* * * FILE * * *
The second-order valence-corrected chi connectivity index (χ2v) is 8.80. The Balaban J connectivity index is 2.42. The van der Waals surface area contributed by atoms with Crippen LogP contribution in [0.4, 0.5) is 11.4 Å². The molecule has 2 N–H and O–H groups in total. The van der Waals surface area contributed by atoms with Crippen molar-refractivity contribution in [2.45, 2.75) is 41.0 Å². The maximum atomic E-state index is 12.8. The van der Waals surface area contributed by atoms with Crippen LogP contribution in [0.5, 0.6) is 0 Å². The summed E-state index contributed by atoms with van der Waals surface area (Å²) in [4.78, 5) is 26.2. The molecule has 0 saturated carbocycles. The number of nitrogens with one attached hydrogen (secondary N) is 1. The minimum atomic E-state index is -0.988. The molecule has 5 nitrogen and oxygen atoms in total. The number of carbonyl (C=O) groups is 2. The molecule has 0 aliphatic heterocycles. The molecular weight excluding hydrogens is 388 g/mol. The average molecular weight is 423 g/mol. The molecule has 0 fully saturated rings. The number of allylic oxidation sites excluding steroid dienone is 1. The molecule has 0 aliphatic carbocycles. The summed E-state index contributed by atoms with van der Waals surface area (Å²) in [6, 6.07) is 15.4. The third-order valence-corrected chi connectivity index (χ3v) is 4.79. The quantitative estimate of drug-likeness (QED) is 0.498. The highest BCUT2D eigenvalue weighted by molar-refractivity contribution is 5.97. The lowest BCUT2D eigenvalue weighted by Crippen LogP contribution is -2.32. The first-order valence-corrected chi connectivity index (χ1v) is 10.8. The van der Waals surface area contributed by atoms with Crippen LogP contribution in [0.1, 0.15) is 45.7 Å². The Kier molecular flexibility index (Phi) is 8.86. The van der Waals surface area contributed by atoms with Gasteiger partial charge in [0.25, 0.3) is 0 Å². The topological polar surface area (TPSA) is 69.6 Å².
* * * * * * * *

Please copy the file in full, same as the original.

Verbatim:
The second-order valence-corrected chi connectivity index (χ2v) is 8.80. The Balaban J connectivity index is 2.42. The van der Waals surface area contributed by atoms with Crippen LogP contribution in [0.4, 0.5) is 11.4 Å². The molecule has 2 N–H and O–H groups in total. The van der Waals surface area contributed by atoms with Crippen molar-refractivity contribution in [2.45, 2.75) is 41.0 Å². The maximum atomic E-state index is 12.8. The van der Waals surface area contributed by atoms with Crippen LogP contribution in [0.5, 0.6) is 0 Å². The summed E-state index contributed by atoms with van der Waals surface area (Å²) in [4.78, 5) is 26.2. The molecule has 0 saturated carbocycles. The number of nitrogens with one attached hydrogen (secondary N) is 1. The minimum atomic E-state index is -0.988. The molecule has 5 nitrogen and oxygen atoms in total. The number of carbonyl (C=O) groups is 2. The molecule has 0 aliphatic heterocycles. The molecular weight excluding hydrogens is 388 g/mol. The average molecular weight is 423 g/mol. The molecule has 0 fully saturated rings. The number of allylic oxidation sites excluding steroid dienone is 1. The molecule has 0 aliphatic carbocycles. The summed E-state index contributed by atoms with van der Waals surface area (Å²) in [6, 6.07) is 15.4. The third-order valence-corrected chi connectivity index (χ3v) is 4.79. The quantitative estimate of drug-likeness (QED) is 0.498. The highest BCUT2D eigenvalue weighted by molar-refractivity contribution is 5.97. The lowest BCUT2D eigenvalue weighted by Crippen LogP contribution is -2.32. The first-order valence-corrected chi connectivity index (χ1v) is 10.8. The van der Waals surface area contributed by atoms with Crippen LogP contribution in [0.1, 0.15) is 45.7 Å². The Kier molecular flexibility index (Phi) is 8.86. The van der Waals surface area contributed by atoms with Gasteiger partial charge in [0.25, 0.3) is 0 Å². The topological polar surface area (TPSA) is 69.6 Å².